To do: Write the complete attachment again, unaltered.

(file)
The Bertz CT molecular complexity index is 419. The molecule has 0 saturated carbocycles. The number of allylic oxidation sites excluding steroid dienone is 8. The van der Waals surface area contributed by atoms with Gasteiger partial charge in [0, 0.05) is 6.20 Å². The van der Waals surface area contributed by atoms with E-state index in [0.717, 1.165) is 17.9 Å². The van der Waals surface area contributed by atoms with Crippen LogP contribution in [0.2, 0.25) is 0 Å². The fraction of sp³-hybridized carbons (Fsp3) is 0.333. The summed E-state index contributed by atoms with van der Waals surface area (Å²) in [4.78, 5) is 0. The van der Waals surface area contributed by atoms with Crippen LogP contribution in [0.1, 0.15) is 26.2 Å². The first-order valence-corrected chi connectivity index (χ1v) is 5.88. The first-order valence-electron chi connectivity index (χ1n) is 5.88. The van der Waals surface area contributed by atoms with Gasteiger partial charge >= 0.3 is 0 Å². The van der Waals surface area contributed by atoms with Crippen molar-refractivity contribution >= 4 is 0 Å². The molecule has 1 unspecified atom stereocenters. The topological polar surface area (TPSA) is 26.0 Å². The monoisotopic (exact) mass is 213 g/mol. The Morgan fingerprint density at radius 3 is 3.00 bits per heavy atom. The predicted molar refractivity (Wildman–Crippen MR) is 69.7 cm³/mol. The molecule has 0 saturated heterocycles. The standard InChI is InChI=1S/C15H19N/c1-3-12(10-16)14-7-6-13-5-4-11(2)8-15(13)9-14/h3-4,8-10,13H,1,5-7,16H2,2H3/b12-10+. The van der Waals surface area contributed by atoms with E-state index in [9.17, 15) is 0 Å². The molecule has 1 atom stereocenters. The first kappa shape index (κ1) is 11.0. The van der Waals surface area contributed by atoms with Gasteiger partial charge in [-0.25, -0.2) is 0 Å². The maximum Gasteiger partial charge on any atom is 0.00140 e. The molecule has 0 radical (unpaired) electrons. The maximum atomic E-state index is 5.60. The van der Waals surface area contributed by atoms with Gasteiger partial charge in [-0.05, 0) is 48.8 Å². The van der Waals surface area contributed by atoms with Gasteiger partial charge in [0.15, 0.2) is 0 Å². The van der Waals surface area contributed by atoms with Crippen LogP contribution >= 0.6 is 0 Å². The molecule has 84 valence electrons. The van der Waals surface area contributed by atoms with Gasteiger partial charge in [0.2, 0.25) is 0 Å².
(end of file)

The Bertz CT molecular complexity index is 419. The molecule has 0 saturated carbocycles. The number of allylic oxidation sites excluding steroid dienone is 8. The van der Waals surface area contributed by atoms with Gasteiger partial charge in [0, 0.05) is 6.20 Å². The van der Waals surface area contributed by atoms with E-state index in [0.717, 1.165) is 17.9 Å². The van der Waals surface area contributed by atoms with Crippen LogP contribution in [0.2, 0.25) is 0 Å². The fraction of sp³-hybridized carbons (Fsp3) is 0.333. The summed E-state index contributed by atoms with van der Waals surface area (Å²) in [4.78, 5) is 0. The van der Waals surface area contributed by atoms with Crippen LogP contribution in [0.1, 0.15) is 26.2 Å². The first-order valence-corrected chi connectivity index (χ1v) is 5.88. The first-order valence-electron chi connectivity index (χ1n) is 5.88. The van der Waals surface area contributed by atoms with Gasteiger partial charge >= 0.3 is 0 Å². The van der Waals surface area contributed by atoms with Crippen molar-refractivity contribution >= 4 is 0 Å². The molecule has 1 unspecified atom stereocenters. The topological polar surface area (TPSA) is 26.0 Å². The monoisotopic (exact) mass is 213 g/mol. The Morgan fingerprint density at radius 3 is 3.00 bits per heavy atom. The predicted molar refractivity (Wildman–Crippen MR) is 69.7 cm³/mol. The molecule has 0 saturated heterocycles. The standard InChI is InChI=1S/C15H19N/c1-3-12(10-16)14-7-6-13-5-4-11(2)8-15(13)9-14/h3-4,8-10,13H,1,5-7,16H2,2H3/b12-10+. The van der Waals surface area contributed by atoms with E-state index in [9.17, 15) is 0 Å². The molecule has 1 atom stereocenters. The first kappa shape index (κ1) is 11.0. The van der Waals surface area contributed by atoms with Gasteiger partial charge in [-0.25, -0.2) is 0 Å². The maximum Gasteiger partial charge on any atom is 0.00140 e. The molecule has 0 radical (unpaired) electrons. The maximum atomic E-state index is 5.60. The van der Waals surface area contributed by atoms with Gasteiger partial charge in [-0.05, 0) is 48.8 Å². The van der Waals surface area contributed by atoms with Gasteiger partial charge in [0.15, 0.2) is 0 Å². The van der Waals surface area contributed by atoms with Crippen LogP contribution >= 0.6 is 0 Å². The molecule has 84 valence electrons. The van der Waals surface area contributed by atoms with Gasteiger partial charge in [0.2, 0.25) is 0 Å².